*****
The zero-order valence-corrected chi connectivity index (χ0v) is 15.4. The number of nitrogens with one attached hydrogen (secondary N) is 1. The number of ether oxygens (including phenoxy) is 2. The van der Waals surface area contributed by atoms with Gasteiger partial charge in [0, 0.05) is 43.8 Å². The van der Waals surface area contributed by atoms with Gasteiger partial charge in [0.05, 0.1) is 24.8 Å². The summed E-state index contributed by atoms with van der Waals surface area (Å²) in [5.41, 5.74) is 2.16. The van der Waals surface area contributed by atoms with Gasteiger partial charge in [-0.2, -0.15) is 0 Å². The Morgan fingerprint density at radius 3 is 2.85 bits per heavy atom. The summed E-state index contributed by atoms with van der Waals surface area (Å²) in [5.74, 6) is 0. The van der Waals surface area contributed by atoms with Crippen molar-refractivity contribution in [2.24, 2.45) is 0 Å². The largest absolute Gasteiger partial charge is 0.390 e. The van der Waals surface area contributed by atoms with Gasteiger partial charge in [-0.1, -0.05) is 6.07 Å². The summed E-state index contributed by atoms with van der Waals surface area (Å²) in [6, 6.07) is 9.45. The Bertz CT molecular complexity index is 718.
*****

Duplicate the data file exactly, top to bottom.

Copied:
The zero-order valence-corrected chi connectivity index (χ0v) is 15.4. The number of nitrogens with one attached hydrogen (secondary N) is 1. The number of ether oxygens (including phenoxy) is 2. The van der Waals surface area contributed by atoms with Gasteiger partial charge in [0, 0.05) is 43.8 Å². The van der Waals surface area contributed by atoms with Gasteiger partial charge in [0.05, 0.1) is 24.8 Å². The summed E-state index contributed by atoms with van der Waals surface area (Å²) in [5.41, 5.74) is 2.16. The van der Waals surface area contributed by atoms with Gasteiger partial charge in [-0.2, -0.15) is 0 Å². The Morgan fingerprint density at radius 3 is 2.85 bits per heavy atom. The summed E-state index contributed by atoms with van der Waals surface area (Å²) in [5.74, 6) is 0. The van der Waals surface area contributed by atoms with Crippen molar-refractivity contribution in [2.24, 2.45) is 0 Å². The largest absolute Gasteiger partial charge is 0.390 e. The van der Waals surface area contributed by atoms with Gasteiger partial charge in [-0.1, -0.05) is 6.07 Å². The summed E-state index contributed by atoms with van der Waals surface area (Å²) in [6, 6.07) is 9.45. The Bertz CT molecular complexity index is 718.